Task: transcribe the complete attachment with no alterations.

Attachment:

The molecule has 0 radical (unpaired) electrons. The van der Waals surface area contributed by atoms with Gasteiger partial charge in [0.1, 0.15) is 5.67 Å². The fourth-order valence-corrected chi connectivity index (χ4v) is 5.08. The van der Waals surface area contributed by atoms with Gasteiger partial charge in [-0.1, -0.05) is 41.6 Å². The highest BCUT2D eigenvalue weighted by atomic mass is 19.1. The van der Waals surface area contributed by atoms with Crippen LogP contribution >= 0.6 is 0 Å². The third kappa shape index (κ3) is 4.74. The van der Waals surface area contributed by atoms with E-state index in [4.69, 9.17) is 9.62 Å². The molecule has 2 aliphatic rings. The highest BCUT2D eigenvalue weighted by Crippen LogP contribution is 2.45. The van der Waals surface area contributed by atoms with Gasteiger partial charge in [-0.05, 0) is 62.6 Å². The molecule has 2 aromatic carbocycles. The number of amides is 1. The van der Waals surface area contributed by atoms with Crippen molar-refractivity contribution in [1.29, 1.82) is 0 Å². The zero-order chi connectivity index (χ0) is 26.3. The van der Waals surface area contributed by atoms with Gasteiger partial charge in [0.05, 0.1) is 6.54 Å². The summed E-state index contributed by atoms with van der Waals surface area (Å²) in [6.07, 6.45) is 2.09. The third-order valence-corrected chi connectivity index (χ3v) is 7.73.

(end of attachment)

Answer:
The molecule has 0 radical (unpaired) electrons. The van der Waals surface area contributed by atoms with Gasteiger partial charge in [0.1, 0.15) is 5.67 Å². The fourth-order valence-corrected chi connectivity index (χ4v) is 5.08. The van der Waals surface area contributed by atoms with Gasteiger partial charge in [-0.1, -0.05) is 41.6 Å². The highest BCUT2D eigenvalue weighted by atomic mass is 19.1. The van der Waals surface area contributed by atoms with Crippen LogP contribution >= 0.6 is 0 Å². The third kappa shape index (κ3) is 4.74. The van der Waals surface area contributed by atoms with E-state index in [4.69, 9.17) is 9.62 Å². The molecule has 2 aliphatic rings. The highest BCUT2D eigenvalue weighted by Crippen LogP contribution is 2.45. The van der Waals surface area contributed by atoms with Gasteiger partial charge in [-0.05, 0) is 62.6 Å². The molecule has 2 aromatic carbocycles. The number of amides is 1. The van der Waals surface area contributed by atoms with Crippen molar-refractivity contribution in [1.29, 1.82) is 0 Å². The zero-order chi connectivity index (χ0) is 26.3. The van der Waals surface area contributed by atoms with Gasteiger partial charge in [0.05, 0.1) is 6.54 Å². The summed E-state index contributed by atoms with van der Waals surface area (Å²) in [6.07, 6.45) is 2.09. The third-order valence-corrected chi connectivity index (χ3v) is 7.73.